Voltage (V) is as power brick says.
Current (A) is as the laptop wants.
If voltage is greater than a laptop can handle, the laptop gets damaged.*
If current is greater than the power brick can provide, the power brick gets damaged.*
*In the so-called ideal world. In real world, overvoltage and overcurrent protections may exist.
Also the ratings on components generally are at some percent of their actual safe range (often +/-10%). So you might get away with 20v on a device that wants 19v nominally. Just like AA batteries give between 1.2 and 1.55v depending on their internal chemistry. Feeding extra voltage to something like a laptop which has internal VRMs is likely to produce extra heat in those VRMs. Likelyhood of damage scales with time and external temperature (which is how you can find people sending 1.8v to their CPU/memory when cooling via liquid N2).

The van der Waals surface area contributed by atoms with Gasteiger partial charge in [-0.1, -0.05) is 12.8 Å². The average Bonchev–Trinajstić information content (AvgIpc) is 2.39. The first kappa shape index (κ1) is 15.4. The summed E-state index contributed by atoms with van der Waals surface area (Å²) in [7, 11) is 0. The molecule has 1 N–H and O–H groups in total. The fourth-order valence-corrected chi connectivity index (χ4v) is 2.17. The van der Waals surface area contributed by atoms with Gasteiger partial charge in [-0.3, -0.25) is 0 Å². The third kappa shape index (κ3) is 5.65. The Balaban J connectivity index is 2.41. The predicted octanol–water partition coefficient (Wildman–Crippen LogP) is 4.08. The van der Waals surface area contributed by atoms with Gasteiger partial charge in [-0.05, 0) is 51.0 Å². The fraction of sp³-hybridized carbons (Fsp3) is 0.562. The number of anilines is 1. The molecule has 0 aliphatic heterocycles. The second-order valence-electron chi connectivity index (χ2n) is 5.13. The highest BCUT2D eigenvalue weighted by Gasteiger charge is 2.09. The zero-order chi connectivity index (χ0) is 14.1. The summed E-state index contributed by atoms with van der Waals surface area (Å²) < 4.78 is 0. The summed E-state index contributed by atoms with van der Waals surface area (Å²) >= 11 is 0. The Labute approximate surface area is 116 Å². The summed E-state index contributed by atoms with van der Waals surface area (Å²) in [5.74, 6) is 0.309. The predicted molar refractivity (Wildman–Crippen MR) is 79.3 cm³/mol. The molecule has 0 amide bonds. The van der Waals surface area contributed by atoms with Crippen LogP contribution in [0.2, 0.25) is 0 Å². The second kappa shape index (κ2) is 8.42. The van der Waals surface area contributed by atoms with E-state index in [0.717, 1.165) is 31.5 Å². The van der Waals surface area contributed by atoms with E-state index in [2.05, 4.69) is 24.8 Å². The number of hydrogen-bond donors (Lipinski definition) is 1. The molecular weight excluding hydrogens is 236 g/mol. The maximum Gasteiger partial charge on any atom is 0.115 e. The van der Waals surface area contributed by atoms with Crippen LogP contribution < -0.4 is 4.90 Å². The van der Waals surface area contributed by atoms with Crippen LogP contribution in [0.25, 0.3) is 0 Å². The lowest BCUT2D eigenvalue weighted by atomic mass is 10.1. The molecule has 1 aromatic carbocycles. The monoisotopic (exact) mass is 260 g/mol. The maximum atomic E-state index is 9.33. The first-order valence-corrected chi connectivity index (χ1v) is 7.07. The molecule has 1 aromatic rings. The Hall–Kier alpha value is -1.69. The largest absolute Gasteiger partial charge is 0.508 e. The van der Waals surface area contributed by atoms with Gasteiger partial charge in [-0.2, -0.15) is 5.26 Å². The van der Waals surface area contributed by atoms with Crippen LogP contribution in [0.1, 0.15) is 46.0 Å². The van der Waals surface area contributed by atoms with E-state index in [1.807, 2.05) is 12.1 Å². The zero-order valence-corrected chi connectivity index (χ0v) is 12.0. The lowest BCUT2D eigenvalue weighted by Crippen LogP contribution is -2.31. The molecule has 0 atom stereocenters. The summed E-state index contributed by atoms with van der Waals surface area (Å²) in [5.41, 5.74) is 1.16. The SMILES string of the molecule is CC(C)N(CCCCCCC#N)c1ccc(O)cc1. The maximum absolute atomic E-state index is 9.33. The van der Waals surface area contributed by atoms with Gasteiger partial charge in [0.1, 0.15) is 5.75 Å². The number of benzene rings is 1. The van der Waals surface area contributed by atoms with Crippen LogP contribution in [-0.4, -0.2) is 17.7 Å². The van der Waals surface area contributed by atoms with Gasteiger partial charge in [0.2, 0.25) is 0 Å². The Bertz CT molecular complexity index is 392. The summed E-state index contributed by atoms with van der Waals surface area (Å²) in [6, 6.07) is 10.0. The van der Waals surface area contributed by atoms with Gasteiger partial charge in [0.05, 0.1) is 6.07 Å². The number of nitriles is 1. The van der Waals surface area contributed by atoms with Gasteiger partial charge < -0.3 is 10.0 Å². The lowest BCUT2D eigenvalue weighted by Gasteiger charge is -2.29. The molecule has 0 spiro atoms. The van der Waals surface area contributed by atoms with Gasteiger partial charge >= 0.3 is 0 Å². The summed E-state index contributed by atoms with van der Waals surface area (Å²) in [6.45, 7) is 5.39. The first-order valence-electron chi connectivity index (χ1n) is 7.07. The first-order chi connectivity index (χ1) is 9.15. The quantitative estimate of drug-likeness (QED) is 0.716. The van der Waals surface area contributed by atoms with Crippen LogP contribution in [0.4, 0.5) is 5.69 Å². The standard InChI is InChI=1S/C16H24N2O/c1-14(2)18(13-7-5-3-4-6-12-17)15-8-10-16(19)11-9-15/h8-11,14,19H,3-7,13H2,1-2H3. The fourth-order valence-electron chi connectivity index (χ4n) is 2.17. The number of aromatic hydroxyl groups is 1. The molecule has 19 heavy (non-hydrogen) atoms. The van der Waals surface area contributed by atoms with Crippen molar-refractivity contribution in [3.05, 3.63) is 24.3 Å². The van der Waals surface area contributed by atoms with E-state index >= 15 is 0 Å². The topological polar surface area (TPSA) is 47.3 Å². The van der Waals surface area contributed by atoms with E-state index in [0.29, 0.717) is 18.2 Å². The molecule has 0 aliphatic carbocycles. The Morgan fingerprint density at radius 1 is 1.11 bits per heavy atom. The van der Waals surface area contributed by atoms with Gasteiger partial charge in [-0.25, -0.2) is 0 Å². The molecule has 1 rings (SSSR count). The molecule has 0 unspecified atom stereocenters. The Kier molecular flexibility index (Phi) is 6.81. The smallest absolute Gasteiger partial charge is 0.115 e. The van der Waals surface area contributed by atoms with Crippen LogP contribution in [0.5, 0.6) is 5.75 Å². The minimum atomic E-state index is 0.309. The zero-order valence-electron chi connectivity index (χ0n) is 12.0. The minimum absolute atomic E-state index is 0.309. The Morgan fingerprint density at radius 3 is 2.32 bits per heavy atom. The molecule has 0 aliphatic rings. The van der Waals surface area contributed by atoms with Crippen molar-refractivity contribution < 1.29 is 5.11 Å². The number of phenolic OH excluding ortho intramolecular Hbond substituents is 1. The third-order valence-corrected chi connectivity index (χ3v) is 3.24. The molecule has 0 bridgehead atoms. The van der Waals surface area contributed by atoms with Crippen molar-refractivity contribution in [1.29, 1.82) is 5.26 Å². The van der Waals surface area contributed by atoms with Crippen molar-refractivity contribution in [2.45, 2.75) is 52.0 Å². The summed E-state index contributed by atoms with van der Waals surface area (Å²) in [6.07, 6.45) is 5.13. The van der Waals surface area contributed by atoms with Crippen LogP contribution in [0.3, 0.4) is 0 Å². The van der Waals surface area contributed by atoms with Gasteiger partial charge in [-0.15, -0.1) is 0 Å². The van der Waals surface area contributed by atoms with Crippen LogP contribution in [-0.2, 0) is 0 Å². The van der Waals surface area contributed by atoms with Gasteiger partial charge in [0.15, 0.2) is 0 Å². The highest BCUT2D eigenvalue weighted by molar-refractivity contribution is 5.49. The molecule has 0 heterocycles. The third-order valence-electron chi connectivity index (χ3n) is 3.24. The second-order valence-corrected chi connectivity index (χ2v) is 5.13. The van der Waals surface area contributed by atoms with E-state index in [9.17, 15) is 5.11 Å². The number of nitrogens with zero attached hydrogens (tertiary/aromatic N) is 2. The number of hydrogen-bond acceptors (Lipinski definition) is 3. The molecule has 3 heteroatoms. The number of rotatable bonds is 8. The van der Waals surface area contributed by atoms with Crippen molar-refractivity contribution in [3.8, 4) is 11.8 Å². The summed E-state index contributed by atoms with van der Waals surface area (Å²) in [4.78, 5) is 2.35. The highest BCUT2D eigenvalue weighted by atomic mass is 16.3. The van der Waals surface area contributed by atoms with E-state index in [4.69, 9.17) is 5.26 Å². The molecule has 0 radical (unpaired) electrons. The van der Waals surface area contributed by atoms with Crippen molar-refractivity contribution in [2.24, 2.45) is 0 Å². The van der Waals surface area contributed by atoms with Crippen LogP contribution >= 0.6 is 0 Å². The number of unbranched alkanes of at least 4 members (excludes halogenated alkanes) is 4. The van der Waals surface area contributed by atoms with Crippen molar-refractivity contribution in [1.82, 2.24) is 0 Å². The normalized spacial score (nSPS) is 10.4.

Unless you know what components are downstream of the higher voltage, and read their datasheets, it’s best to go with as close as you can get to their rated specs. Except for maximum amperage on the supply, you can pretty much always benefit from throwing a bigger power supply at it (the supply will run cooler, but after a point will be less efficient).
Oh, also remember that wattage (which causes heat death) scales as the square of the voltage (V2r-1). So a tiny amount over the rated voltage can easily fry components.
20v vs 19.2v is a complete non-issue. The BJ size (OD, ID), pin, polarity, etc are all more important. I’m not sure I’ve ever seen a lenovo device that uses a standard 55.5/2.5mm BJ plug like the L13/L15/Minis.
The Librem 14 will almost certainly use a smaller BJ connector in addition to having USB-PD charging. If your Ideapad supports USB-PD, then you can use a single charger for both.